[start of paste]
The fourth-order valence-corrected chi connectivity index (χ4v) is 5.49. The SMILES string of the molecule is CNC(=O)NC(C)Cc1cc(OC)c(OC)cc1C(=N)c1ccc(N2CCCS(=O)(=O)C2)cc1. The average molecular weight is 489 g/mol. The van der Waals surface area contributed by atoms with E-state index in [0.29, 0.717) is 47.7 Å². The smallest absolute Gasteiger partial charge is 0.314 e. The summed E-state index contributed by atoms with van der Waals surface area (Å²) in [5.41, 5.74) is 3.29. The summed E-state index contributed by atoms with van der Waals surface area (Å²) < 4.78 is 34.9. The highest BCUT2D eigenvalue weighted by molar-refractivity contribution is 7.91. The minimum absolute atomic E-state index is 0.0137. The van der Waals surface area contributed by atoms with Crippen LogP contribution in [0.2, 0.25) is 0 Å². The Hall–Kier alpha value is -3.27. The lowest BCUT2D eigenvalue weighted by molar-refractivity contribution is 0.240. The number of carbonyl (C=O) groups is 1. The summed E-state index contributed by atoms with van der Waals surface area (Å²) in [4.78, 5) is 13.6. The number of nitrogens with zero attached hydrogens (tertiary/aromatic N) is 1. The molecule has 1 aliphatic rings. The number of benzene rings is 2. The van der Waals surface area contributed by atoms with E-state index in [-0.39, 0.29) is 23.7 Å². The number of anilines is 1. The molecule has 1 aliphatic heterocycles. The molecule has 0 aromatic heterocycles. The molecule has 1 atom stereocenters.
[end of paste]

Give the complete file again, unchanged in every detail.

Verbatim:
The fourth-order valence-corrected chi connectivity index (χ4v) is 5.49. The SMILES string of the molecule is CNC(=O)NC(C)Cc1cc(OC)c(OC)cc1C(=N)c1ccc(N2CCCS(=O)(=O)C2)cc1. The average molecular weight is 489 g/mol. The van der Waals surface area contributed by atoms with E-state index in [0.29, 0.717) is 47.7 Å². The smallest absolute Gasteiger partial charge is 0.314 e. The summed E-state index contributed by atoms with van der Waals surface area (Å²) in [5.41, 5.74) is 3.29. The summed E-state index contributed by atoms with van der Waals surface area (Å²) < 4.78 is 34.9. The highest BCUT2D eigenvalue weighted by molar-refractivity contribution is 7.91. The minimum absolute atomic E-state index is 0.0137. The van der Waals surface area contributed by atoms with Crippen LogP contribution in [0.2, 0.25) is 0 Å². The Hall–Kier alpha value is -3.27. The lowest BCUT2D eigenvalue weighted by molar-refractivity contribution is 0.240. The number of carbonyl (C=O) groups is 1. The summed E-state index contributed by atoms with van der Waals surface area (Å²) in [4.78, 5) is 13.6. The number of nitrogens with zero attached hydrogens (tertiary/aromatic N) is 1. The molecule has 1 aliphatic rings. The number of benzene rings is 2. The van der Waals surface area contributed by atoms with E-state index in [-0.39, 0.29) is 23.7 Å². The number of anilines is 1. The molecule has 1 aliphatic heterocycles. The molecule has 0 aromatic heterocycles. The molecule has 1 atom stereocenters.